7-year-old Tuba City princess sponsors breast cancer awareness week

By Glenda Rae Davis
Navajo Times

TUBA CITY, November 1, 2012

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(Times photo – Glenda Rae Davis)

TOP: On Oct. 26, students at Tuba City Primary School released pink balloons to commemorate lives lost to breast cancer during the school's first Breast Cancer Awareness Week, held Oct. 22-26.

SECOND FROM TOP: Mrs. Black's kindergarten class won first place in the door decoration contest during Tuba City Primary School's first Breast Cancer Awareness Week. The door, covered with inspirational words, heart-shaped coffee filters, and the children's handprints, won them a Root Beer float party.

THIRD FROM TOP: Nanaabah Yellowman, 7, spearheaded the first Breast Cancer Awareness Week at Tuba City Primary School from Oct. 22-26.

W hen Nanaabah Yellowman completed her a breast cancer awareness walk during the Western Navajo Fair, she and other walkers gathered at the Tuba City Chapter and listened to countless stories of women in her area who are either struggling with or survived breast cancer.

"When we were listening to these stories she turned to me and said, 'Mom, if we tell little kids about it, it will be better because when they get big they'll know,'" said Nanaabah's mother Stephanie Haskie-Yellowman. "That's where it all started."

The stories had such an impact on the seven-year-old Tuba City Primary School that she began organizing activities for students and staff at her school to educate them on the cancer.

From Oct. 22 to 26, Nanaabah and her family sponsored the school's first-ever breast cancer awareness week with students competing in pumpkin carving, classroom door decorating, T-shirt decorating and awareness posters contests.

The Yellowman family supplied materials for each of the projects. Winners of the door decorating and t-shirt decorating contests will receive a root beer float party and/or a pizza party. Nanaabah also gave out ribbons and trophies to students who won.

The most moving of Nanaabah's activities, according to principal Sharlene Navajo, was the balloon release held on Oct. 26.

As 330 students stood at the entrance to the school, they released 100 pink balloons to commemorate the women who lost their lives to breast cancer.

"It was a good way to make our students aware of breast cancer." said Navajo. "They informed the students in a creative way and they basically colored our school pink in the process."

Breast cancer awareness banners were found in almost every hall and seemingly every classroom door, while bulletin boards were decorated with pink ribbons and posters with words such as "hope," "courage" and "cure."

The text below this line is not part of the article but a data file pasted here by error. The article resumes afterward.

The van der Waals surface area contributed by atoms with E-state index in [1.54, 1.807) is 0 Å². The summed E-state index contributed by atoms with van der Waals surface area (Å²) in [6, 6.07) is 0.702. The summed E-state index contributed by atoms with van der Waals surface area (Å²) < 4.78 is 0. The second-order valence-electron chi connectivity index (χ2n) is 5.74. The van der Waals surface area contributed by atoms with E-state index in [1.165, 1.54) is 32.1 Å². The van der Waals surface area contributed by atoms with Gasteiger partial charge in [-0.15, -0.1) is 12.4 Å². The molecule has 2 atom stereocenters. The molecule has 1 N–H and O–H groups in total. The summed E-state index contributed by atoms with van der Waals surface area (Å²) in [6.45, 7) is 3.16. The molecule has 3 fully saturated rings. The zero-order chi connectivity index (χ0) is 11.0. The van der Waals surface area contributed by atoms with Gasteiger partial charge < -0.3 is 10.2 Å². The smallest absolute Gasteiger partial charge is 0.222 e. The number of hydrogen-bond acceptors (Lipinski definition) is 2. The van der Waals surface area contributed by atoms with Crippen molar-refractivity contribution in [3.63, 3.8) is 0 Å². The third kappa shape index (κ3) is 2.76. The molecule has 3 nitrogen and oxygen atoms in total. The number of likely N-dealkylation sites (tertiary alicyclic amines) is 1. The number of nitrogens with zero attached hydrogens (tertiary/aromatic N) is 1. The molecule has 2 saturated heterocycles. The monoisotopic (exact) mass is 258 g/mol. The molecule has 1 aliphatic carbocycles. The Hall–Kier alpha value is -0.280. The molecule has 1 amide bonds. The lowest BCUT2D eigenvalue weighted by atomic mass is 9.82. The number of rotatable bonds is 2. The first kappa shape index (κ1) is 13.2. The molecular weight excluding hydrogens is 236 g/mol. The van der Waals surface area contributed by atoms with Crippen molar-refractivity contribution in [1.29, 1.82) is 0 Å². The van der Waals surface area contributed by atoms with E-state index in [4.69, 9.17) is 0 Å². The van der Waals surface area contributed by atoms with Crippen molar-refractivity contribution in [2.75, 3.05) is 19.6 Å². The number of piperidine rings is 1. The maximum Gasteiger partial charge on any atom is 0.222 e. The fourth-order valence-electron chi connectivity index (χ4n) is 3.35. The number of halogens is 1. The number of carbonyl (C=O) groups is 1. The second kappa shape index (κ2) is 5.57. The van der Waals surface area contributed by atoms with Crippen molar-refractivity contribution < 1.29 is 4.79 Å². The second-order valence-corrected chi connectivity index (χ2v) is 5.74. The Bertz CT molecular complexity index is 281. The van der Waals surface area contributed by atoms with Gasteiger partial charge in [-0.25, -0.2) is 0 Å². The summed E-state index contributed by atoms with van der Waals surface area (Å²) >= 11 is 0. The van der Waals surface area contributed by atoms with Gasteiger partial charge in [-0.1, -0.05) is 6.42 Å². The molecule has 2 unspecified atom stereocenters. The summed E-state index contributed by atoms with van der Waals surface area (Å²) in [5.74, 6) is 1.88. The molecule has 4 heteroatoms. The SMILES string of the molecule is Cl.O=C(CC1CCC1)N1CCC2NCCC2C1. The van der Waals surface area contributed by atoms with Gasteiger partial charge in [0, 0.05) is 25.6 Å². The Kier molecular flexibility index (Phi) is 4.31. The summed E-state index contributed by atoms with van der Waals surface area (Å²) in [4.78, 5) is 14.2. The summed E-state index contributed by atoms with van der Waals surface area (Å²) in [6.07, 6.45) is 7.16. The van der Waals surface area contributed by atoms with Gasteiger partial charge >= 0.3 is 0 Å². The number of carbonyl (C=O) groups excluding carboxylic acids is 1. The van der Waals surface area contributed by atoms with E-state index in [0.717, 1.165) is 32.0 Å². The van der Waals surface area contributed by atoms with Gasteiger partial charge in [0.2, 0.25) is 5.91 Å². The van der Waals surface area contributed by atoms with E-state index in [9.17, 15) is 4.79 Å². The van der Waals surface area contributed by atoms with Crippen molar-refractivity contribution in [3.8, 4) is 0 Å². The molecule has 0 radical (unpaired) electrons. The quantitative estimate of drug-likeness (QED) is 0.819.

Haskie-Yellowman said that when her daughter decided to host an awareness week the family stood behind her, no questions asked.

"Her father was like 'I'll make T-shirts' and her aunts said, 'We'll help make banners,'" she said. "We've always stood behind her in whatever she decides to do."

For Vilma Morala, the physical education teacher, seeing all the decorations and hearing encouraging words for in support of the cause has given her an extra push of support being a breast cancer survivor herself.

"It gives us cancer survivors hope," said Morala, who is from the Philippines. "This week gives us the opportunity to pass on the education of breast cancer to the simple minds of the kids. This will be instilled in their minds and when they grow up they will more likely be a part of the fight against breast cancer."

A minor setback of the week, according to Navajo, was when some parents called wanting an explanation as to why their children were asking about breast cancer.

"I had a little bit of reservations because of the topic but I decided that it needed to be addressed and Nanaabah has a good idea of teaching early to create better awareness," said Navajo. "Some parents came in and asked us to talk about what breast cancer was because some students went home and asked what breasts were."

Navajo said the teachers talked to the students about breast cancer and tried their best to answer questions the students had about the topic.

"We had one parent come in who didn't know how to explain what breasts were to her son," said Navajo. "But one of the teachers, who is a mother of one of our students, said she explained that it was where milk came from for moms to feed their babies. That gave the parent the opportunity to teach her son about it."

From there, everything was smooth sailing, according to Navajo.

"I'm real proud of her," said Nanaabah's grandmother Jovita Haskie. "It's important for us to remember the women that had to go through a struggle like breast cancer.

"It's hard being a woman, let alone being a woman that struggles with cancer," she added. "We want to remember the importance of getting checked for such things like breast cancer. Nanaabah just helped us to refocus our lives on being healthy."

From the school there is nothing but good things to say about Nanaabah's breast cancer awareness week.

"I'm glad our princess did this," said Morala. "Our school is very lucky to have her…she is a good ambassador for the kids. She sets a good example."